Measuring the Days

May 18, 2017

Trying to understand and comprehend this extremely lengthy journey sometimes makes my brain hurt.  I seek to find the familiar in numbers.  Journey length – 2,200 miles.  Time possibly taken – 6 to 7 months.  Number of days – 200 (or more at the rate we’re going.)  Fraction traveled so far – one third.  And yet, these are just numbers.  How to capture and measure the true breadth of this journey?

In many ways, every day is the same.  We get up, pack up, walk, get water, walk, eat, walk, set up camp, only to repeat everything the next day.  Jay summed it up when he told our friend, Alan, “We have a high tolerance for monotony.”

And yet, every day is different!  I find that I don’t measure the days in increments, but rather in attributes.  A hot, sunny day is measured by how many water sources we pass.  A cold day is measured by the number of uphill climbs and lee sides of ridges, where I get warm.  A rainy day should be measured by the number of times the sun appears.  A Saturday or Sunday near a popular trail head can be measured in the number of interesting day hikers with which we chat.  A day after a town stay might be measured by the number of privies available!  A day after a tough trail, when I am starting out tired, might be measured by the number of flat sections I hike!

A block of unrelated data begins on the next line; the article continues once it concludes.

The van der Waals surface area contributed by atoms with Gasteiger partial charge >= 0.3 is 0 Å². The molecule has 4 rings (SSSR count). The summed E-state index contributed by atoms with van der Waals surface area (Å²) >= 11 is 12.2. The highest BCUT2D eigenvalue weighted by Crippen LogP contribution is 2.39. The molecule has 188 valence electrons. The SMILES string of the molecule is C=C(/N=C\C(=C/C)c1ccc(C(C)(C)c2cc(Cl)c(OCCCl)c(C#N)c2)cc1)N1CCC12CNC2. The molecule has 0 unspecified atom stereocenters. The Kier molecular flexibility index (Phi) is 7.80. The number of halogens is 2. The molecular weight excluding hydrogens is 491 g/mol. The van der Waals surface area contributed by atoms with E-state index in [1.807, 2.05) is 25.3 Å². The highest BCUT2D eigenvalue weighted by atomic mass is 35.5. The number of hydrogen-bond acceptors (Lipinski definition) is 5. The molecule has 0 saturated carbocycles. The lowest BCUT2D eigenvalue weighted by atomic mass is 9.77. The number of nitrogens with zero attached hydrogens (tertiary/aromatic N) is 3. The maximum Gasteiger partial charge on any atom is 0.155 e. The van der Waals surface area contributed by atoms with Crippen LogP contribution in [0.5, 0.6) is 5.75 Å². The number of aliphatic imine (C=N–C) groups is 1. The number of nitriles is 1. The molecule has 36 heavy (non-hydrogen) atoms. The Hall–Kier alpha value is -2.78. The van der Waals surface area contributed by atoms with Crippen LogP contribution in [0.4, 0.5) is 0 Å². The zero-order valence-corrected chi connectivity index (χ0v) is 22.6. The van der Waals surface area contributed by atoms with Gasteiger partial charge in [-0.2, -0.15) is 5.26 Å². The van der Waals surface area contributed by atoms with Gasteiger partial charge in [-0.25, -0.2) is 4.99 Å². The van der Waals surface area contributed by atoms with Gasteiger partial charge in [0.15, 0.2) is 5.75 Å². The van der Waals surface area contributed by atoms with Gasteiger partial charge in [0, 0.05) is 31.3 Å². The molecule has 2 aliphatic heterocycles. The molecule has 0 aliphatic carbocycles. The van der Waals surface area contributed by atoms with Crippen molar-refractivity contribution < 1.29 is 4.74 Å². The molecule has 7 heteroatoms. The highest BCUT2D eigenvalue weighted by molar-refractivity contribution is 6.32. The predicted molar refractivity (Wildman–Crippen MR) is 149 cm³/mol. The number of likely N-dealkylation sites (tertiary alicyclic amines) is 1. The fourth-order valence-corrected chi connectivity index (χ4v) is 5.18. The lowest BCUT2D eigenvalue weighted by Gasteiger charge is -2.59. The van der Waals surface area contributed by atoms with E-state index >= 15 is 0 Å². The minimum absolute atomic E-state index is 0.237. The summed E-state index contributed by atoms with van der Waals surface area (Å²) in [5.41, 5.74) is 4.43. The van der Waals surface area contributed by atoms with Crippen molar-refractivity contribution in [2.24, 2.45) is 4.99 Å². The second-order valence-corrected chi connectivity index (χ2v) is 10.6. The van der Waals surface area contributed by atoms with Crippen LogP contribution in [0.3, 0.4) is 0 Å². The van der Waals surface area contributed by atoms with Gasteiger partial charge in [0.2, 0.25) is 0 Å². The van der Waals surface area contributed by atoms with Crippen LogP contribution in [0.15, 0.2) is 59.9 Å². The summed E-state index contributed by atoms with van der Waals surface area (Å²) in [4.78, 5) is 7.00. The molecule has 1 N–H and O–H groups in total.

And then, every now and then, a perfect day happens.  Sapphire blue sky, cool breeze, birds, mammals, flowers, and unusual plants populate a gentle trail that makes the miles roll by.  Such a day is truly a gift and can not be quantified or measured.  Such a day reaches the depths of happiness on this long journey.

Psalms 90:12  So teach us to number our days, that we may apply our hearts unto wisdom.


Author: Sarah and Jay Bigelow

Hi! We live in the Carson Valley in Nevada near Lake Tahoe. Sarah is a retired elementary school teacher, and Jay is a retired fish biologist. We are in our 50's, and have been married for 30 years.

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